Q4 earnings wrap: Altair, Ansys, Autodesk, Bentley, Hexagon, PTC, Siemens DI Software — and what I want to know about Q1

Apr 10, 2024 | Hot Topics

The earnings news cycle is about to kick off again, and I owe you a recap of what we learned about the December quarter. I always start these earnings seasons with high hopes and a plan to get out timely recaps … and every quarter, something derails me. So let’s recap the last cycle and hope we’re, for once, ahead.

Overall, calendar Q4 and 2023 were good to our PLMish companies. It sounds as though demand for PLMish (meaning CAD, CAM, CAE, BIM, PLM, and all of the rest of the alphabet soup) remained stable as the year drew to a close — but that buyers are going to be careful about their spending in the first half of 2024 as they wait to see how wars, global economic forces, and elections change their end-customers’ buying patterns. For those selling subscriptions, renewal rates are strong; small enterprises are spending more cautiously than large, and the outlook for new business is mixed. Add that all up, and most companies are guiding to 2024 revenue that’s up but not ridiculously so, absent acquisitions. I suppose the best way to characterize it is to use “cautious optimism.”

In alphabetical order for the big public companies in our space:

Altair announced results in February and held an investor day last month. Q4 software revenue was up 8% year/year, propelling total revenue to $172 million, up 7% (up 6% in constant currencies, cc). For 2024, Altair forecasts total revenue of $668 million, which would be up 9%. How the company plans to accelerate growth was laid out at the investor event: sell more aggressively into Simulation & Analysis, which the company sees as growing at 10%, into HPC (growing 7%), and focus hard on Data Analytics/AI, which it says is growing at 17%. Adding up its market opportunities, the company sees low double-digit growth in software revenue, driven by market growth, cross-selling AI/data analytics/CAE and HPC, and products like the newly announced SimSolid for electronics. 

Ansys reported Q4 results, but because of the potential acquisition by Synopsys, they gave few details and didn’t hold an investor conference call. Total 4Q revenue was $805 million, up 16% (up 15% cc) — that’s near the top end of previous guidance, which had been $769 million to $819 million, and gives us some idea of a possible trajectory for 2024: most estimates I’ve seen are for total revenue in 2024 of $2.5 billion, which would be up 11%. In its prepared remarks, Ansys highlighted automotive and high-tech as performing well in Q4, while automotive, aerospace & defense, and industrial performed well for 2023 overall.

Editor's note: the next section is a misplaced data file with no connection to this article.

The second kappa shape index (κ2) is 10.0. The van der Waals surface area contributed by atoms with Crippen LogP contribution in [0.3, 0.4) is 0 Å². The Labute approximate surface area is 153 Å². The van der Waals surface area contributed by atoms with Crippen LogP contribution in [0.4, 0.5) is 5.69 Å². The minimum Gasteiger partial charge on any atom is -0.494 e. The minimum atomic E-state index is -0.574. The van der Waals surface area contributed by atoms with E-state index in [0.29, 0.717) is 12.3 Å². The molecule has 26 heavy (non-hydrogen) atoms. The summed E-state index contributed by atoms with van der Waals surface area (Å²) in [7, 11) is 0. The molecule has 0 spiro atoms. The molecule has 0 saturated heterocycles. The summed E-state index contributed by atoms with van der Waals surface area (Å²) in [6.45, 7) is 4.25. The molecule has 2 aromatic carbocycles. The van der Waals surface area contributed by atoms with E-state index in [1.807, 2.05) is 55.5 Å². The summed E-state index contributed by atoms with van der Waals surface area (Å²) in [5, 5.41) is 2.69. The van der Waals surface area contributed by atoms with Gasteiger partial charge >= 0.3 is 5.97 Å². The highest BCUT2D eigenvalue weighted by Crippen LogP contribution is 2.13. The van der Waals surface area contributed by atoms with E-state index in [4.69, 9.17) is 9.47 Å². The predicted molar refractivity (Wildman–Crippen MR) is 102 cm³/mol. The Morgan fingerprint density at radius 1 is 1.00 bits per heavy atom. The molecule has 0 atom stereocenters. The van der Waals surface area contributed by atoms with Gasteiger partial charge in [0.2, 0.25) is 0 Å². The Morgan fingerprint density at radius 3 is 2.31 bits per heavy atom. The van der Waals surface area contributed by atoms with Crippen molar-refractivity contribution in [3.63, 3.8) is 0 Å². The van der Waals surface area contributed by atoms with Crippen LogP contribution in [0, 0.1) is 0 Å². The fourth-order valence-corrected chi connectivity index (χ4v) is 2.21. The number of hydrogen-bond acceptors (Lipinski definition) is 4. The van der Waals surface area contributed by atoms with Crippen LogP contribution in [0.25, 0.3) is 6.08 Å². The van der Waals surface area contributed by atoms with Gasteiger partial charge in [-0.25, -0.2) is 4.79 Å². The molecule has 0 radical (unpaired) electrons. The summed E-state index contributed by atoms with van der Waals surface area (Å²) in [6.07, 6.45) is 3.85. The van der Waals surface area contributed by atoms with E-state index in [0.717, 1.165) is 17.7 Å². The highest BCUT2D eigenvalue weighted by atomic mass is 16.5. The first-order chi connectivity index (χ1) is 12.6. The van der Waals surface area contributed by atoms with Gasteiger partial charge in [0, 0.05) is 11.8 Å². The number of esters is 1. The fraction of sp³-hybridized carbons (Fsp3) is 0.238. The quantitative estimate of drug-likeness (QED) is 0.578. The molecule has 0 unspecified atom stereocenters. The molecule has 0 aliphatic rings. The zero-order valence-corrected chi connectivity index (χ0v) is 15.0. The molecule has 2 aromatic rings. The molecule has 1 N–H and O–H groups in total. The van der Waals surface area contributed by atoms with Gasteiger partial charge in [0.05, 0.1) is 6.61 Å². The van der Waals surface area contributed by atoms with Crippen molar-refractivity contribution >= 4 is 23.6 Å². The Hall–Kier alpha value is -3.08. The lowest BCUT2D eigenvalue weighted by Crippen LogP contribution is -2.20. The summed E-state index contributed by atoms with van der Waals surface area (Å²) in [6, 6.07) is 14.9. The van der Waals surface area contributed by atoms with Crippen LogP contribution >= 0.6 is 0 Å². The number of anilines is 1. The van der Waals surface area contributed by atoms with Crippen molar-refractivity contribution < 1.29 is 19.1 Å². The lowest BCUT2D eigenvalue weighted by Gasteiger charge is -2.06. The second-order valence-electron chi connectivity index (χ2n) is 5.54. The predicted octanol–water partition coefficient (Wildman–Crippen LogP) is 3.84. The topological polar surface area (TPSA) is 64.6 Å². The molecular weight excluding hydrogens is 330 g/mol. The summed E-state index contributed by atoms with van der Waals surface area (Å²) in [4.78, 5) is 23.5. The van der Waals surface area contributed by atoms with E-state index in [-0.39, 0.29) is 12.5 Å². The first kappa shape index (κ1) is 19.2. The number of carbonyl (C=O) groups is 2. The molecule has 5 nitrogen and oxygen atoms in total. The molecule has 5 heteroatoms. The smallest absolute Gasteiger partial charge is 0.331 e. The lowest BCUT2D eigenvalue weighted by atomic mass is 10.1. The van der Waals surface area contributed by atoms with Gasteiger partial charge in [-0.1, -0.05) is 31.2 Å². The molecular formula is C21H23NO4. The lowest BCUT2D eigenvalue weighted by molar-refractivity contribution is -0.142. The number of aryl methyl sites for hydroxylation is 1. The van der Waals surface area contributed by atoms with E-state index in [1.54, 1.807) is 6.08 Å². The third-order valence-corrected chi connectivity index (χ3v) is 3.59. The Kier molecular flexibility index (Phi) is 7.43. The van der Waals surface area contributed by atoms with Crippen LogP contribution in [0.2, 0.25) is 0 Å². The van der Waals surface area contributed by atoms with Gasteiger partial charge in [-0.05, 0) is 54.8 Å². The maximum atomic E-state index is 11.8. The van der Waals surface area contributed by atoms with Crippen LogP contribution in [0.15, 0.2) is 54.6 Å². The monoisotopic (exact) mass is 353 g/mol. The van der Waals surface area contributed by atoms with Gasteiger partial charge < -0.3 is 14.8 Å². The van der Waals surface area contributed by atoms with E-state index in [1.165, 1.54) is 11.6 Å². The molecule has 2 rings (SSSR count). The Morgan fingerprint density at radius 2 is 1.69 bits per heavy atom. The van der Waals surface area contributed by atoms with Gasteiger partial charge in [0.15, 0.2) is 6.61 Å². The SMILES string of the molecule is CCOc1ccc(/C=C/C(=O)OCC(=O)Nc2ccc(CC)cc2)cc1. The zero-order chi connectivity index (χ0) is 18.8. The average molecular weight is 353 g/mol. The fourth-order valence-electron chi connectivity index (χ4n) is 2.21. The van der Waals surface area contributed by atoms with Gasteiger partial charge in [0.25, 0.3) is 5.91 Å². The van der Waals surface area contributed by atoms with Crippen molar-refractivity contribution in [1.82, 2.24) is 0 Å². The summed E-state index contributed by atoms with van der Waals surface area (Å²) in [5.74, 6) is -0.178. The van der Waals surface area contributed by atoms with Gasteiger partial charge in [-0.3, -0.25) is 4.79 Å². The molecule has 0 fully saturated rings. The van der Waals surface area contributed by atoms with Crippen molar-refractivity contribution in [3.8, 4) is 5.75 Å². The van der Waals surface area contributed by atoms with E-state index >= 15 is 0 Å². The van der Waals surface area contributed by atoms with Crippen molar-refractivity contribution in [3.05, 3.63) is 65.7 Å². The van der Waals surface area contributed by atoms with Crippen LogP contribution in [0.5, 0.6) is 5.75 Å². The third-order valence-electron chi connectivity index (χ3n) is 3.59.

Autodesk reported in February for the year ended January 31, 2024. Reported results were ahead of expectations in key metrics, as many customers renewed their products early to stay ahead of price increases. The company also officially announced that it will roll out its indirect model transition in North America starting in the July quarter (its 2Q of FY 2025). Revenue in Q4 was $1,469 million, up 11% as reported and up 14% cc. FY 2025 revenue is expected to be $6,040 million, up about 10%.

Bentley’s biggest news was the transition of Greg Bentley to Chair of the Board when COO Nicholas Cumins becomes CEO as of 1 July — but they also reported results. And those results are never simple. For Q4, total revenue was $311 million, up 8% (up 7% cc); for 2023, total revenue was $1,228 million, up 12% (and up 12% cc) — so it would appear things are slowing. But that’s misleading: many Bentley customers are shifting from their prior contracts, where revenue was recognized upfront, to E365, which is recognized ratably. Perpetuals now make up just 4% of Bentley’s revenue — but Bentley has no plans to get rid of them, citing their importance to SMB customers and as a buying preference in Asia. In Q4, Bentley reported adding 400 new SMB customers and 700 new Virtuosity logos. For 2024, the company expects total revenue of $1,362.5 million, which would be an increase of 11% cc. Interestingly, this guidance assumes a lower contribution from acquisitions; it sounds like Bentley is going to digest what it has.